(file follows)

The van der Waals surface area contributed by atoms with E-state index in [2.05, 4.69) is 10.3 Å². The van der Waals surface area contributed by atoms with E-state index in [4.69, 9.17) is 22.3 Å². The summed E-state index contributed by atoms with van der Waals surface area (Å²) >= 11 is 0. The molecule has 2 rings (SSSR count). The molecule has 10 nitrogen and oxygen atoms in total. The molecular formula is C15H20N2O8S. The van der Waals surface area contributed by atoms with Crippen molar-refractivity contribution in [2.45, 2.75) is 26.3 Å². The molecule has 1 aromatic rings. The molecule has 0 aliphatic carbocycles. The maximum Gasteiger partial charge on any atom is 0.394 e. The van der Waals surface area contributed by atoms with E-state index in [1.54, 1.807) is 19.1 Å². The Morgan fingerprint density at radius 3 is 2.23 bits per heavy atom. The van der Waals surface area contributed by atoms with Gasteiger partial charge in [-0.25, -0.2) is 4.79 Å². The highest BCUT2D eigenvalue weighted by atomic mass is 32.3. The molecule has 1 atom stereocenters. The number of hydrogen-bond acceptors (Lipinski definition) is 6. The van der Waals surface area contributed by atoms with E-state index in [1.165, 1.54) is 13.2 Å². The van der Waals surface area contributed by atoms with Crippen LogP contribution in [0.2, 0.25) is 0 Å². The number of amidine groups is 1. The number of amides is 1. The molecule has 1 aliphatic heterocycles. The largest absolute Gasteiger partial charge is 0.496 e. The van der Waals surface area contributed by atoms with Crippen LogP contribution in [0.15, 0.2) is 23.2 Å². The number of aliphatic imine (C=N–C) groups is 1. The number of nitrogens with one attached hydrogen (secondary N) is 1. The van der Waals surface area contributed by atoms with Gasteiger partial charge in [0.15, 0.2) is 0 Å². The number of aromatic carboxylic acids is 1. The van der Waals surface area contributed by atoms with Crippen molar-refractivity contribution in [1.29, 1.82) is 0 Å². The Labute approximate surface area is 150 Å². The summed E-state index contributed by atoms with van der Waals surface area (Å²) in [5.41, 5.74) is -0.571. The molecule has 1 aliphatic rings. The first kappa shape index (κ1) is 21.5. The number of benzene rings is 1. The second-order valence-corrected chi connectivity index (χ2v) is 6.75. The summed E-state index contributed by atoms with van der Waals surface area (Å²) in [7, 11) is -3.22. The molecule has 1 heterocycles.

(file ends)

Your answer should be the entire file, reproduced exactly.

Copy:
The van der Waals surface area contributed by atoms with E-state index in [2.05, 4.69) is 10.3 Å². The van der Waals surface area contributed by atoms with E-state index in [4.69, 9.17) is 22.3 Å². The summed E-state index contributed by atoms with van der Waals surface area (Å²) >= 11 is 0. The molecule has 2 rings (SSSR count). The molecule has 10 nitrogen and oxygen atoms in total. The molecular formula is C15H20N2O8S. The van der Waals surface area contributed by atoms with Crippen molar-refractivity contribution in [2.45, 2.75) is 26.3 Å². The molecule has 1 aromatic rings. The molecule has 0 aliphatic carbocycles. The maximum Gasteiger partial charge on any atom is 0.394 e. The van der Waals surface area contributed by atoms with E-state index in [1.54, 1.807) is 19.1 Å². The Morgan fingerprint density at radius 3 is 2.23 bits per heavy atom. The van der Waals surface area contributed by atoms with Gasteiger partial charge in [-0.25, -0.2) is 4.79 Å². The highest BCUT2D eigenvalue weighted by atomic mass is 32.3. The molecule has 1 atom stereocenters. The number of hydrogen-bond acceptors (Lipinski definition) is 6. The van der Waals surface area contributed by atoms with E-state index in [1.165, 1.54) is 13.2 Å². The van der Waals surface area contributed by atoms with Crippen LogP contribution in [0.2, 0.25) is 0 Å². The number of amidine groups is 1. The number of amides is 1. The molecule has 1 aliphatic heterocycles. The largest absolute Gasteiger partial charge is 0.496 e. The van der Waals surface area contributed by atoms with Crippen LogP contribution in [0.15, 0.2) is 23.2 Å². The number of aliphatic imine (C=N–C) groups is 1. The number of nitrogens with one attached hydrogen (secondary N) is 1. The van der Waals surface area contributed by atoms with Gasteiger partial charge in [0.15, 0.2) is 0 Å². The number of aromatic carboxylic acids is 1. The van der Waals surface area contributed by atoms with Crippen molar-refractivity contribution in [1.29, 1.82) is 0 Å². The Labute approximate surface area is 150 Å². The summed E-state index contributed by atoms with van der Waals surface area (Å²) in [5.41, 5.74) is -0.571. The molecule has 1 aliphatic rings. The first kappa shape index (κ1) is 21.5. The number of benzene rings is 1. The second-order valence-corrected chi connectivity index (χ2v) is 6.75. The summed E-state index contributed by atoms with van der Waals surface area (Å²) in [7, 11) is -3.22. The molecule has 1 heterocycles.